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On gratitude

Why I can’t celebrate thanksgiving, and how that helped make me more grateful.

By Brigitte PellerinPublished 3 months ago 4 min read
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Kwe.

It’s a common form of greeting in several Indigenous languages, the same way meegwitch is used to say thank you.

Kwe. I see you, friend. I welcome you, stranger. Kwe. Some of my ancestors spoke that language.

I am grateful for many things. But I do not celebrate thanksgiving. I cannot feast on the bounty of a land that was stolen. A land whose custodians were not only robbed, but raped and murdered by white men whose eyes saw gold where people stood.

Those were my ancestors, too. I can trace my settler origins on this continent to the 1640s. They were French, from Brittany. Entêtés mais timorés. Stubborn yet afraid of their own shadows. If you’ve ever read Astérix comics, you’ll be familiar with the type. Villagers resisting Roman invasion — one tiny village of loud bickering people successfully fighting against the crushing forces of the Roman Empire. Mighty warriors who walked around fretting that the sky might fall on their heads and praying to various gods and saints that it wouldn’t.

Those are my French ancestors, people who clung to a church that would protect its officials who had committed cultural genocide, and much worse, against generations of Indigenous children in government-funded residential schools. Children who were ripped from their parents’ arms by members of the mounted police and sent to schools where the priests and nuns cut their hair, burned their Indigenous clothes and where they got beaten if they spoke their Indigenous language. Many were sexually exploited. Most were underfed. Disease and violence took so many of these innocent young lives — so many that we don’t even know their numbers oh and of course records weren’t being kept. Estimates put the number of children who just disappeared, vanished, taken never to return, as high as 25,000. To this day we don’t know where they are.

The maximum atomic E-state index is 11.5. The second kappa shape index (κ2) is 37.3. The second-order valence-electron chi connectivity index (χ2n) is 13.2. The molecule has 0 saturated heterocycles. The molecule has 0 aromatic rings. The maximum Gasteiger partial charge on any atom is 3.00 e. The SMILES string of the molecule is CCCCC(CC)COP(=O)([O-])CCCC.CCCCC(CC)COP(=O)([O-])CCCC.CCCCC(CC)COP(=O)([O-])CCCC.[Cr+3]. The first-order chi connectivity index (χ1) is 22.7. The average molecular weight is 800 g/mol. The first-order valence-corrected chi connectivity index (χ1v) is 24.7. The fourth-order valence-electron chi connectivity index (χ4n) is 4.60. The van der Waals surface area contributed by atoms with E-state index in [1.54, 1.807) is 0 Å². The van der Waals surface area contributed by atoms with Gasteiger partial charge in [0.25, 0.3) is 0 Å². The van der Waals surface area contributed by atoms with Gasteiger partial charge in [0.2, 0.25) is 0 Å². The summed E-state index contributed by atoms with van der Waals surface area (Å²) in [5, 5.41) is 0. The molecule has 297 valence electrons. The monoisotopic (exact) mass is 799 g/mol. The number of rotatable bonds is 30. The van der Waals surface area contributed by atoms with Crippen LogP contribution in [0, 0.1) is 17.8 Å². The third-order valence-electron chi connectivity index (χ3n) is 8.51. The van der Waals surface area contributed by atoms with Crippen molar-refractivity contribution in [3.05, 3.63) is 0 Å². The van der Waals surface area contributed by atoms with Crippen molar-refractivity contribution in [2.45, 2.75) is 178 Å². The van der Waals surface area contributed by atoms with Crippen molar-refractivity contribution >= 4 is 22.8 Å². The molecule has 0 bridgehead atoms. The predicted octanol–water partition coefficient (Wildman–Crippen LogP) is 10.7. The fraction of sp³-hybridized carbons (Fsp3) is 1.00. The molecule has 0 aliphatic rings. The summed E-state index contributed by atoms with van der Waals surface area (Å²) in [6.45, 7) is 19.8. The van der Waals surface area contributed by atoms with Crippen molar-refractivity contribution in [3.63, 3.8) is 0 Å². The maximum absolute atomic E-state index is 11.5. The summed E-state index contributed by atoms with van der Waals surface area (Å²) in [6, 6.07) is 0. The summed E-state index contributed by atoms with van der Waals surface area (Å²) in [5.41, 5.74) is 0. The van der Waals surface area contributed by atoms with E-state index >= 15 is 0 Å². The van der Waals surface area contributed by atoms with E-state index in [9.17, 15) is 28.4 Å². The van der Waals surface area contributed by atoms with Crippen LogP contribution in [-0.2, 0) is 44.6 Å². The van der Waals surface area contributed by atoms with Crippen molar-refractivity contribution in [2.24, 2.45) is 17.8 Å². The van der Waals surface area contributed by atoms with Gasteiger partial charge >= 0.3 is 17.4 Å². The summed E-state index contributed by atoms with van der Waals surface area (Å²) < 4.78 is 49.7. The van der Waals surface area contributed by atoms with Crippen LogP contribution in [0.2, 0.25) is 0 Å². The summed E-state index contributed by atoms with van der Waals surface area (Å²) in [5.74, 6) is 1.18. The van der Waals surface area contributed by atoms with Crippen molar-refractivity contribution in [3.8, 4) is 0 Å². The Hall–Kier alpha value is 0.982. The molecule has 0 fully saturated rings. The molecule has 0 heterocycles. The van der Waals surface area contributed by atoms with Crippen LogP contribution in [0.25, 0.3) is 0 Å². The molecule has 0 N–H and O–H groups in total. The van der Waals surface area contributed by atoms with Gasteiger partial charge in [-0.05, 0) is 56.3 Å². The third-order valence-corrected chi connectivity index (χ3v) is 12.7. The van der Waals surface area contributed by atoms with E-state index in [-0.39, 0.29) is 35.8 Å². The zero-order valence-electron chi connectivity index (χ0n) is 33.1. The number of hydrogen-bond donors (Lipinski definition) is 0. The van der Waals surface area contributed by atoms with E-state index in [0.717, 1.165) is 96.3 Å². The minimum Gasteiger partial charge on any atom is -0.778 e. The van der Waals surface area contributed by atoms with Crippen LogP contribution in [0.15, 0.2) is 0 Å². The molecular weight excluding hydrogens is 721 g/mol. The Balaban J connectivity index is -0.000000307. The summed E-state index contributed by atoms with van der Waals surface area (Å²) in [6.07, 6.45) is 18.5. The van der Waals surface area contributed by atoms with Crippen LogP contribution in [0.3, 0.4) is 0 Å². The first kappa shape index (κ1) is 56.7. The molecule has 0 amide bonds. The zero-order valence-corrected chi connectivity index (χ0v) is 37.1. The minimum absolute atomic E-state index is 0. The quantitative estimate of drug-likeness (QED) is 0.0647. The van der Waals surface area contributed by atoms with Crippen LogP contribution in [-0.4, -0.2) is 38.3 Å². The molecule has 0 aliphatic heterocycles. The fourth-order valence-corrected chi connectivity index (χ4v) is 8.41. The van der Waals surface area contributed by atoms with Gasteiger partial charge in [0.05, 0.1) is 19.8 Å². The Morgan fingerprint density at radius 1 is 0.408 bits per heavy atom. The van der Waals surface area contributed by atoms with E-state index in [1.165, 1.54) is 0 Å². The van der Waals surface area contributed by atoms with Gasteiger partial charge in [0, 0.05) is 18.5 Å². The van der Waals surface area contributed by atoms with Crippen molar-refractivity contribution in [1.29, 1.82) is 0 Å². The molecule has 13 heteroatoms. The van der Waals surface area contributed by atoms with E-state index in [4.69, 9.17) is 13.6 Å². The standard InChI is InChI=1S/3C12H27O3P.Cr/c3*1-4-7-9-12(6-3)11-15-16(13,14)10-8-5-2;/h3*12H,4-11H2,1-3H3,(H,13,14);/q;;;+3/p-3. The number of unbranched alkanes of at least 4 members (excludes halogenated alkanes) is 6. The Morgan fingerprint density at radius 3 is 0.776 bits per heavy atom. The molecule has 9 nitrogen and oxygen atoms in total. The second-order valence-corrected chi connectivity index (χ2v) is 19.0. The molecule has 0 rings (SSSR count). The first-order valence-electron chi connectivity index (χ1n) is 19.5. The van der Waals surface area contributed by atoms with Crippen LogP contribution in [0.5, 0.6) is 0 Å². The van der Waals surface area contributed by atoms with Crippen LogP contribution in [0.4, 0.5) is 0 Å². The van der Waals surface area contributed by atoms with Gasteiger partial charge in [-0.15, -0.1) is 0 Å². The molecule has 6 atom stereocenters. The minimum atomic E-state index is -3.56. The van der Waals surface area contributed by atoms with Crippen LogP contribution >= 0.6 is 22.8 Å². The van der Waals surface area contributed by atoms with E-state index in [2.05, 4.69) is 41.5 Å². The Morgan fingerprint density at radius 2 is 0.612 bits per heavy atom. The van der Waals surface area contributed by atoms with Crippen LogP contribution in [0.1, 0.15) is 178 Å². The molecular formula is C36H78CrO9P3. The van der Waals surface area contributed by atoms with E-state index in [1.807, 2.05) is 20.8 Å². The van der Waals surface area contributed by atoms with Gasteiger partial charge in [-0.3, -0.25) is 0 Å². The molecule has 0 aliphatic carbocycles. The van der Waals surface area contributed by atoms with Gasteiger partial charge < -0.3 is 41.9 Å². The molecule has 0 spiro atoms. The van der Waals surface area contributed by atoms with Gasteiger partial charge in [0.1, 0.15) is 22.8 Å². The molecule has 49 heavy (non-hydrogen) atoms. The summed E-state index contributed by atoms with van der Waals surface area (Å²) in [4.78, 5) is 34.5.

The so-called christian churches that committed those crimes against Indigenous communities also kept French settlers in a traditional lifestyle where women were compelled to birth as many children as they possibly could. It wasn’t rare to see families with 10, 12, 16 children. Some had more. Settlers were reassured by church officials that all of this made sense, including saying grace and giving thanks to the deity for land that was stolen.

I am on one parent’s side a little bit Huron-Wendat. From Wendake, the small reserve just outside of Quebec City. An incredibly open and friendly place, where many of my high-school friends lived. I have not been there in over two decades, but I know in my bones that its people smile the way they always have, welcoming strangers with open arms.

Weirdly enough, I am the first and, as far as I know, only member of my birth family who is comfortable with that identity.

At the hospital, people would look at me in the nursery and marvel at the dark long hair sticking out of my head like it could feel something was amiss. “What a pretty little Indian baby,” they would say. Yes, they would use that word.

“She’s not Indian, she’s my daughter,” they protested, using the same offensive word. Most people did back then. They didn’t really mean anything by it. I can’t decide if that makes it better or worse. Some people still use that word today, including our federal government. The legislation that governs relations between the feds and First Nations, Inuit and Métis peoples in Canada is still called The Indian Act.

Weird that they would react that way, given that the person speaking those words was even more Indigenous than I. You know, one generation closer to that Huron ancestor.

Yet they felt shame. I fail to understand why, or how.

In 2015 the Truth and Reconciliation Commission urged everyone in Canada to work towards reconciliation with Indigenous peoples. Non-Indigenous people in Canada are encouraged to recognize the Indigenous lands on which they live, and to learn the history of the country’s wretched treatment of Indigenous peoples, which by the way continues to this day, even though we are making little bits of progress here and there.

Me, I took it more personally. I chose to make peace with who I was, both aggressor and victim in the grand story of the land on which my people have been since time immemorial. It has meant opening up my heart, my eyes and my mind much wider than I ever thought possible.

And a funny thing happened. I started feeling hope.

Hope that this imperfect world contains more beauty than anger. More kindness than hatred. More light than darkness.

For that, I say meegwitch. Merci. Thank you.

Humanity
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About the Creator

Brigitte Pellerin

Fighting toxicity since 2016. Using my voice, loudly, in French and English. Beauty capturer. Member of TWUC, UNEQ, AAOF, the Huntsville Literary Association and the Canadian Association of Journalists. Two-time world karate champion.

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